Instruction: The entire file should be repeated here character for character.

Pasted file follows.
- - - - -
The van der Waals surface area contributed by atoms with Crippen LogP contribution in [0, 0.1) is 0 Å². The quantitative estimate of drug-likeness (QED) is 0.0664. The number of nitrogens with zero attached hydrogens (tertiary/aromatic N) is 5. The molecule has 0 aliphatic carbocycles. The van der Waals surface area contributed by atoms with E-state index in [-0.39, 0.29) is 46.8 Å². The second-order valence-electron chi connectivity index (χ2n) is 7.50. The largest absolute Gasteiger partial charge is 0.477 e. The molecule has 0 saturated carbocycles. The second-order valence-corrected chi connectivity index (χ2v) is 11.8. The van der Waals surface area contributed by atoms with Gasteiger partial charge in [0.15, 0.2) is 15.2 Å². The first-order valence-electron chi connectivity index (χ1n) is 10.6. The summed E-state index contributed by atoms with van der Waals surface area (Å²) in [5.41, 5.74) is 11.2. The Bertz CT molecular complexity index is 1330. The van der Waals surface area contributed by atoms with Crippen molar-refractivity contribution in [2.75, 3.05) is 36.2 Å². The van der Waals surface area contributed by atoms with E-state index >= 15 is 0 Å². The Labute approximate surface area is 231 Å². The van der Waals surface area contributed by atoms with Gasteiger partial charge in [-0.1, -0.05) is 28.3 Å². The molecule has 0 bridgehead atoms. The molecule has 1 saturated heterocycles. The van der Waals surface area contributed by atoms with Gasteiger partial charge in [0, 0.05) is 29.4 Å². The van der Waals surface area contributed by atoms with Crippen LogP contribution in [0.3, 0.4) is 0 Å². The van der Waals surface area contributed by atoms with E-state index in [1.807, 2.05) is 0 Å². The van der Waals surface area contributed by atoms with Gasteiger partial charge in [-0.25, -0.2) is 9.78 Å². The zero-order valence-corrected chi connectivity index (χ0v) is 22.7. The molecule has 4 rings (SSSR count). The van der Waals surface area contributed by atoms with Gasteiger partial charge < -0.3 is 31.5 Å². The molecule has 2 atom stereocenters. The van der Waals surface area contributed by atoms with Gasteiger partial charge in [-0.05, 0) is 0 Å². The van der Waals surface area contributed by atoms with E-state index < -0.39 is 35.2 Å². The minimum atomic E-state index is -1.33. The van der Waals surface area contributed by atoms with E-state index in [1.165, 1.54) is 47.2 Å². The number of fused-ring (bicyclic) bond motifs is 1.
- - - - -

The van der Waals surface area contributed by atoms with Crippen LogP contribution in [0, 0.1) is 0 Å². The quantitative estimate of drug-likeness (QED) is 0.0664. The number of nitrogens with zero attached hydrogens (tertiary/aromatic N) is 5. The molecule has 0 aliphatic carbocycles. The van der Waals surface area contributed by atoms with E-state index in [-0.39, 0.29) is 46.8 Å². The second-order valence-electron chi connectivity index (χ2n) is 7.50. The largest absolute Gasteiger partial charge is 0.477 e. The molecule has 0 saturated carbocycles. The second-order valence-corrected chi connectivity index (χ2v) is 11.8. The van der Waals surface area contributed by atoms with Gasteiger partial charge in [0.15, 0.2) is 15.2 Å². The first-order valence-electron chi connectivity index (χ1n) is 10.6. The summed E-state index contributed by atoms with van der Waals surface area (Å²) in [5.41, 5.74) is 11.2. The Bertz CT molecular complexity index is 1330. The van der Waals surface area contributed by atoms with Crippen molar-refractivity contribution in [2.75, 3.05) is 36.2 Å². The van der Waals surface area contributed by atoms with E-state index >= 15 is 0 Å². The Labute approximate surface area is 231 Å². The van der Waals surface area contributed by atoms with Gasteiger partial charge in [-0.1, -0.05) is 28.3 Å². The molecule has 0 bridgehead atoms. The molecule has 1 saturated heterocycles. The van der Waals surface area contributed by atoms with Gasteiger partial charge in [0, 0.05) is 29.4 Å². The van der Waals surface area contributed by atoms with Crippen LogP contribution in [0.3, 0.4) is 0 Å². The van der Waals surface area contributed by atoms with E-state index in [1.807, 2.05) is 0 Å². The van der Waals surface area contributed by atoms with Gasteiger partial charge in [-0.25, -0.2) is 9.78 Å². The zero-order valence-corrected chi connectivity index (χ0v) is 22.7. The molecule has 4 rings (SSSR count). The van der Waals surface area contributed by atoms with Gasteiger partial charge < -0.3 is 31.5 Å². The molecule has 2 atom stereocenters. The van der Waals surface area contributed by atoms with Gasteiger partial charge in [-0.05, 0) is 0 Å². The van der Waals surface area contributed by atoms with E-state index < -0.39 is 35.2 Å². The minimum atomic E-state index is -1.33. The van der Waals surface area contributed by atoms with E-state index in [1.165, 1.54) is 47.2 Å². The number of fused-ring (bicyclic) bond motifs is 1.